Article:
Joel Makower investigates the intensifying competition for sustainability talent
It’s a good time to be an ESG professional. A very, very good time.
The demand for analysts, strategists and others knowledgeable about environmental, social and governance issues has never been higher – far more than the current supply of qualified humans. And therein lies a challenge to the growth of sustainability and climate solutions.
It’s one of those be-careful-what-you-wish-for moments.
Demand for ESG experts is booming across professional services, including at finance and investment firms, management consultancies, boutique advisory firms and real estate companies as well as NGOs and business associations – not to mention the thousands of companies that are all but required to compile and report their ESG data to any of a broad range of stakeholders, then align their strategies, relationships and operations accordingly.
It’s an all-hands-on-deck situation. The problem is that there simply aren’t enough hands, especially those with the skills needed to meet the moment.
Or, in the words of Robert Bischof, “There is a war for talent.”
Bischof should know. As senior partner, managing director and European ESG leader at Strategy&, PwC’s strategy consulting group, he’s on the frontline of this battle. Last month, PwC announced a head-turning $12bn plan to create 100,000 net new jobs in ESG by 2026, a 36 per cent bump over the firm’s current employee base of 284,000. PwC’s largest competitors – Deloitte, EY, KPMG, McKinsey, Boston Consulting Group and others – are also ramping up their ESG hiring, albeit with less-ambitious goals.
“At the moment, there’s probably not enough talent out there that all these firms could recruit,” Bischof told me last week. “So, it will be a mixture of recruiting talent but also then developing the talent further for what is needed by our clients.
“The dynamics around ESG – how the topic has accelerated over the past 1.5 years – this is something that caught us a little by surprise, to be honest.”
As Bischof notes, the world of ESG grew up much faster than most observers would have imagined, as it became a front-burner issue across many sectors globally. And the field has gotten increasingly sophisticated: In a relatively short time, ESG jobs have expanded from data collection and dissemination to the need for business strategy in which ESG considerations are front and center.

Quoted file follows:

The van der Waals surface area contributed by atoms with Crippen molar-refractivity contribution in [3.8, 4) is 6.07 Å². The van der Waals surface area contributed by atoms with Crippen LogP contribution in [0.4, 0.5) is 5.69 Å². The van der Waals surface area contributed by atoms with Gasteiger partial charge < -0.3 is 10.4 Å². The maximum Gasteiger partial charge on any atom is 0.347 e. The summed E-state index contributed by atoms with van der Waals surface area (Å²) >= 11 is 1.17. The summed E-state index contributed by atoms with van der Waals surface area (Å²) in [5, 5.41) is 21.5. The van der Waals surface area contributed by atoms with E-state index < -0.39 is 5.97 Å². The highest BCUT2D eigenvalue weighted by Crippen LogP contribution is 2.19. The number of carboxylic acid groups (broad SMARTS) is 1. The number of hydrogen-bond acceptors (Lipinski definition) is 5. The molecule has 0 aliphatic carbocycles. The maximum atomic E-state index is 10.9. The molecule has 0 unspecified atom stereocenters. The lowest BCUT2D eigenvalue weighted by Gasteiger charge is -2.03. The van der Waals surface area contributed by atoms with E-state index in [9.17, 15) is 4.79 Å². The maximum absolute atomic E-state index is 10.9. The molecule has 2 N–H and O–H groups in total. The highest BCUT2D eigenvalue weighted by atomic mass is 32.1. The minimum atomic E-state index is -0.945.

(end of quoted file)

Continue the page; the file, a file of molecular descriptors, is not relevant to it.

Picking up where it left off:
The term ESG has also become conflated with “sustainability” in some circles, particularly in Europe, where ESG no longer refers primarily to meeting the data and reporting needs of financial markets and other stakeholders. (In the United States, the term remains largely distinct from sustainability, referring primarily to finance-related activities, although that is starting to change.) This blurring of terminology makes data about the growth of ESG-labeled jobs difficult to compile and assess.
Data aside, there’s no question that the field of ESG is maturing and that finding qualified personnel is becoming harder.
“We’ve traveled a journey from mid-ranking individuals who can coordinate data to someone who can lead a whole team and who needs to be sophisticated enough to be able to deal with multiple different types of stakeholders and really understand the world of business, the world of strategy, the world of finance and the world of regulation,” Richard Mattison, chief product officer for ESG at S&P Global, explained. “And those people are rare.”
The dearth of ESG talent already is having an impact in some sectors. “A skills shortage is preventing real assets investors from achieving their environmental, social and governance goals, according to a survey by Macquarie Infrastructure and Real Assets,” reported the website Infrastructure Investor. That was about 18 months ago. Given the skyrocketing interest in ESG, that gap has likely grown.
Another survey, conducted in 2020 by the CFA Institute, found a clear mismatch in supply and demand for ESG professionals within the finance sector. An analysis of the LinkedIn profiles of one million investment professionals found that only one per cent listed sustainability-related skills. Meanwhile, about six per cent of more than 10,000 LinkedIn investment-related job postings sought candidates with those very skills.
The battle for ESG talent is taking place at all levels. There are the entry-level positions, of course — a small army of mostly young professionals able to mine and crunch numbers and other information about companies’ ESG commitments, practices and performance.
But those jobs are quickly taking on higher-order tasks and responsibilities, as S&P’s Mattison explained: “We’re looking for people who understand metrics and data and can do analysis and can build products around analytics and data for sustainability with intellectual rigor, analytical rigor and high ethics and credentials.”